Ollie North May Be Traders' Best Defense to Libor Convictionby
Was testimony tainted by compelled statements in U.K.?
Prosecutors say statements were product of detached reflection
The U.S. government may want to pause before celebrating today’s conviction of two former Rabobank traders for rigging interest rates. There could still be a wrinkle in this case that began across the pond.
Defense lawyers argued early on that the testimony of the star witness was tainted and should be thrown out. Pointing to the reversal of Oliver North’s convictions in the Iran-Contra affair because of unreliable witness testimony, they have pressed Judge Jed Rakoff to toss out the entire case. Now that a New York jury has found the two men guilty, Rakoff will schedule a hearing on the testimony issue.
If the judge agrees -- though U.S. prosecutors dispute the reasoning -- the Rabobank verdict could be an empty victory.
The defense’s argument centers on the testimony of Paul Robson, a U.K. citizen who decided to plead guilty to just one count related to Libor manipulation and to cooperate with U.S. prosecutors rather than take his chances in court.
Lawyers for the two Rabobank traders on trial said that several months before Robson agreed to testify under a cooperation agreement, he read through 300 pages of statements that several of his Rabobank colleagues gave to British authorities. The statements, which he and his colleagues were compelled to give under British law, could have unfairly influenced Robson’s testimony against the two men, according to their court filings.
There is no way to determine “whether the memories of Mr. Robson would be substantially different had he not reviewed defendants’ compelled testimony,” attorneys for the defense wrote. The inclusion of “compelled” testimony violates the Constitution, they said, because individuals can’t be compelled to testify against themselves in the U.S.
The wrinkle exposes yet another reason cases are hard to mount against individuals whose activities cross borders and legal systems. First there’s extradition, which can hang things up so long that witnesses disappear or memories fade, and then comes seemingly small, but significant differences in evidence gathering and testimony.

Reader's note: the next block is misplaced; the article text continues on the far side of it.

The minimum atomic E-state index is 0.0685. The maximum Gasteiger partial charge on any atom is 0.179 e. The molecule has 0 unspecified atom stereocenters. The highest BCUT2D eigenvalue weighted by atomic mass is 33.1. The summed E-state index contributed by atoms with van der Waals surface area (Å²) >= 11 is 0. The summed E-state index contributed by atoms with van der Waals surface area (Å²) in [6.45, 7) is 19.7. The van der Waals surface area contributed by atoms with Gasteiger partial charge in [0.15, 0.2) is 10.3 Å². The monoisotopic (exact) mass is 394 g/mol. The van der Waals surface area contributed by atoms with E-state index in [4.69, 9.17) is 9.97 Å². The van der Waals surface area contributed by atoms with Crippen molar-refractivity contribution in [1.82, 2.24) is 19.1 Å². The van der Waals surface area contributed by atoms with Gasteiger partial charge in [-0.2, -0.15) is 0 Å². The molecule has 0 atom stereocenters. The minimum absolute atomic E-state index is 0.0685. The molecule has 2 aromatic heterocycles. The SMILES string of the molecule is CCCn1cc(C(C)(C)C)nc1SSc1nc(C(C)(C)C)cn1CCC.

The prosecution has argued that Robson “was not motivated in any way” to cooperate after reviewing his colleagues compelled testimony. Robson’s decision to plead guilty and testify was a product of his own free will and “detached reflection.”
Defense attorneys for the Rabobank traders cited a decades-old case in their bid to suppress Robson’s testimony. Oliver North, a former aide to President Ronald Reagan, had felony convictions overturned because of tainted witness testimony.
North’s conviction was for his role in the secret sales of weapons to Iran to fund anti-communist rebels in Nicaragua during the late 1980s, in what was known as the Iran-Contra Affair. That was later overturned by an appeals judge who ruled it was impossible to prove if North’s televised Congressional testimony (when he spoke under immunity from prosecution) unfairly influenced witnesses who later took the witness stand for the prosecution.
In the case of the Libor traders, Judge Rakoff may order a new trial or dismiss the indictment because the prosecution didn’t establish that Robson’s testimony wasn’t tainted by his colleagues’ compelled statements.
The government argued in a court filing that no one’s Constitutional rights had been violated during the investigation and that it had made no use of the foreign depositions either in the trial or in the grand jury phase. It contends that chats and e-mails were the primary evidence in its case and Robson was not "motivated nor influenced by the contents" of his colleagues statements.
The trial was the culmination of a seven-year cross-border investigation between the U.S. and U.K. Anthony Allen and Anthony Conti, who worked in Rabobank’s London office, were convicted on all counts.
They are among 13 bankers charged in the U.S. with manipulation of interest rates that are tied to $350 trillion of loans and securities. The scheme was carried out for more than four years, crossed borders and harmed the economies of the U.S., U.K. and other countries, American officials have said.
Earlier this year British authorities convicted Tom Hayes, the former trader at UBS and Citigroup Inc., who was depicted as the ringleader of a Libor-manipulation scheme involving 25 traders and brokers from at least 10 firms.
Hayes, who was also charged in the U.S., was sentenced to 14 years in prison. Another trial, involving six brokers who allegedly conspired with Hayes, began in London last month.
The U.S. convictions mark a victory for prosecutors who have struggled to hold individuals accountable for crimes committed on Wall Street. Banks have paid close to $9 billion in criminal settlements for rigging interest rates and $5.8 billion in the U.S. for colluding to rig foreign exchange markets.